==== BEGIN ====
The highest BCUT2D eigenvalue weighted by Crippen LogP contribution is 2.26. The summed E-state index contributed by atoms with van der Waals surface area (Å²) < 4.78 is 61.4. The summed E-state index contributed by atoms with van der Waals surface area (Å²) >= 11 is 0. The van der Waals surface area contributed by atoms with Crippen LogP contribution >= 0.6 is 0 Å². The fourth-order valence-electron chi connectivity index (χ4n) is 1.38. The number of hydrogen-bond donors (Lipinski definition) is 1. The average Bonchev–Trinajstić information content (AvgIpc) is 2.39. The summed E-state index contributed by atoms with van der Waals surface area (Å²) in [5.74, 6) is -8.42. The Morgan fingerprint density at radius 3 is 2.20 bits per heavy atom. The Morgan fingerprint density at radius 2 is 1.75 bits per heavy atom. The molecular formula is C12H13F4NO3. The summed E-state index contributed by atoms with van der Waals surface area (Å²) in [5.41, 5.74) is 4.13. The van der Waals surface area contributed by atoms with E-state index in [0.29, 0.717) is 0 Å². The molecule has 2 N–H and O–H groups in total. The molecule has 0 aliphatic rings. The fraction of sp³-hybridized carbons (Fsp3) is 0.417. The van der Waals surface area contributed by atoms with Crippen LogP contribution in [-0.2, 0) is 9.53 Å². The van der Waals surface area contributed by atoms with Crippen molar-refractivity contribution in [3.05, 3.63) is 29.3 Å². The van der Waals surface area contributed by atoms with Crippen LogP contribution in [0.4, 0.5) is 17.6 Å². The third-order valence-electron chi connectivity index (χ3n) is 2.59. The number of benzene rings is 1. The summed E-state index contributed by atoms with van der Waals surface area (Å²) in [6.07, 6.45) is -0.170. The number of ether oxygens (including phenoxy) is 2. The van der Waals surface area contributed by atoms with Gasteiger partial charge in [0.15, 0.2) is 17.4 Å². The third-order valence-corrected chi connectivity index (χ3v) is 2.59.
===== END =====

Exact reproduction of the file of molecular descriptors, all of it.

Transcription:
The highest BCUT2D eigenvalue weighted by Crippen LogP contribution is 2.26. The summed E-state index contributed by atoms with van der Waals surface area (Å²) < 4.78 is 61.4. The summed E-state index contributed by atoms with van der Waals surface area (Å²) >= 11 is 0. The van der Waals surface area contributed by atoms with Crippen LogP contribution >= 0.6 is 0 Å². The fourth-order valence-electron chi connectivity index (χ4n) is 1.38. The number of hydrogen-bond donors (Lipinski definition) is 1. The average Bonchev–Trinajstić information content (AvgIpc) is 2.39. The summed E-state index contributed by atoms with van der Waals surface area (Å²) in [5.74, 6) is -8.42. The Morgan fingerprint density at radius 3 is 2.20 bits per heavy atom. The Morgan fingerprint density at radius 2 is 1.75 bits per heavy atom. The molecular formula is C12H13F4NO3. The summed E-state index contributed by atoms with van der Waals surface area (Å²) in [5.41, 5.74) is 4.13. The van der Waals surface area contributed by atoms with E-state index in [0.29, 0.717) is 0 Å². The molecule has 2 N–H and O–H groups in total. The molecule has 0 aliphatic rings. The fraction of sp³-hybridized carbons (Fsp3) is 0.417. The van der Waals surface area contributed by atoms with Crippen LogP contribution in [-0.2, 0) is 9.53 Å². The van der Waals surface area contributed by atoms with Crippen molar-refractivity contribution in [3.05, 3.63) is 29.3 Å². The van der Waals surface area contributed by atoms with Crippen LogP contribution in [0.4, 0.5) is 17.6 Å². The third-order valence-electron chi connectivity index (χ3n) is 2.59. The number of benzene rings is 1. The summed E-state index contributed by atoms with van der Waals surface area (Å²) in [6.07, 6.45) is -0.170. The number of ether oxygens (including phenoxy) is 2. The van der Waals surface area contributed by atoms with Gasteiger partial charge in [0.15, 0.2) is 17.4 Å². The third-order valence-corrected chi connectivity index (χ3v) is 2.59.